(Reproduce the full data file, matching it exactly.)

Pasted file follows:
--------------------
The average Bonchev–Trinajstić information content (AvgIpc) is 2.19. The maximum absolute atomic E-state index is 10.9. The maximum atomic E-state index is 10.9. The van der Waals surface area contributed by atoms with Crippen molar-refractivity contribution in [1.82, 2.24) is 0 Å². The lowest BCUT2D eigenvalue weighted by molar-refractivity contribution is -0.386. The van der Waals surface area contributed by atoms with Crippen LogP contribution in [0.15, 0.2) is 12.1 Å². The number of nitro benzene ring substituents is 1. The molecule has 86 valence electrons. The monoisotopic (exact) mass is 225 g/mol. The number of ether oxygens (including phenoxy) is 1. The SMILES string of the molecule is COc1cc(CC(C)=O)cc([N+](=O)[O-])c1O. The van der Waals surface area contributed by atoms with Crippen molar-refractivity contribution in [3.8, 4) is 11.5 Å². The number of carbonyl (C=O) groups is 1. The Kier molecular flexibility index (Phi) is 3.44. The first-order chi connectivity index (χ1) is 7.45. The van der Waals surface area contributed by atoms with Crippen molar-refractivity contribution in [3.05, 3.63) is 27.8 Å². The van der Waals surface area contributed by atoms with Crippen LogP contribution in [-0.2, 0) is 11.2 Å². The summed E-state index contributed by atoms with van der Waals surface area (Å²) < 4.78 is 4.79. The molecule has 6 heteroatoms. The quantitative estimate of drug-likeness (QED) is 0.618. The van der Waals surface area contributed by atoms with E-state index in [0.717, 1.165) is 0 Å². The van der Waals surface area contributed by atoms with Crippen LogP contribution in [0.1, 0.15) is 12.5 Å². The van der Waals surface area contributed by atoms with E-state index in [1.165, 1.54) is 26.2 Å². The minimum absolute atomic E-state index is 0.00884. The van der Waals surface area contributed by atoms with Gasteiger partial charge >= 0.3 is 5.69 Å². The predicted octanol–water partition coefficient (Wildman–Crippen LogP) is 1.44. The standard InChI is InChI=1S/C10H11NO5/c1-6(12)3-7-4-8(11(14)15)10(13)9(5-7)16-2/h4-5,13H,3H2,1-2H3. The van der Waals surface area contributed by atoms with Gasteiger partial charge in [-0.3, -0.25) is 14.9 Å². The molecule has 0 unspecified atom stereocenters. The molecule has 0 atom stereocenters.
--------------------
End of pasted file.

The average Bonchev–Trinajstić information content (AvgIpc) is 2.19. The maximum absolute atomic E-state index is 10.9. The maximum atomic E-state index is 10.9. The van der Waals surface area contributed by atoms with Crippen molar-refractivity contribution in [1.82, 2.24) is 0 Å². The lowest BCUT2D eigenvalue weighted by molar-refractivity contribution is -0.386. The van der Waals surface area contributed by atoms with Crippen LogP contribution in [0.15, 0.2) is 12.1 Å². The number of nitro benzene ring substituents is 1. The molecule has 86 valence electrons. The monoisotopic (exact) mass is 225 g/mol. The number of ether oxygens (including phenoxy) is 1. The SMILES string of the molecule is COc1cc(CC(C)=O)cc([N+](=O)[O-])c1O. The van der Waals surface area contributed by atoms with Crippen molar-refractivity contribution in [3.8, 4) is 11.5 Å². The number of carbonyl (C=O) groups is 1. The Kier molecular flexibility index (Phi) is 3.44. The first-order chi connectivity index (χ1) is 7.45. The van der Waals surface area contributed by atoms with Crippen molar-refractivity contribution in [3.05, 3.63) is 27.8 Å². The van der Waals surface area contributed by atoms with Crippen LogP contribution in [-0.2, 0) is 11.2 Å². The summed E-state index contributed by atoms with van der Waals surface area (Å²) < 4.78 is 4.79. The molecule has 6 heteroatoms. The quantitative estimate of drug-likeness (QED) is 0.618. The van der Waals surface area contributed by atoms with E-state index in [0.717, 1.165) is 0 Å². The van der Waals surface area contributed by atoms with Crippen LogP contribution in [0.1, 0.15) is 12.5 Å². The van der Waals surface area contributed by atoms with E-state index in [1.165, 1.54) is 26.2 Å². The minimum absolute atomic E-state index is 0.00884. The van der Waals surface area contributed by atoms with Gasteiger partial charge >= 0.3 is 5.69 Å². The predicted octanol–water partition coefficient (Wildman–Crippen LogP) is 1.44. The standard InChI is InChI=1S/C10H11NO5/c1-6(12)3-7-4-8(11(14)15)10(13)9(5-7)16-2/h4-5,13H,3H2,1-2H3. The van der Waals surface area contributed by atoms with Gasteiger partial charge in [-0.3, -0.25) is 14.9 Å². The molecule has 0 unspecified atom stereocenters. The molecule has 0 atom stereocenters.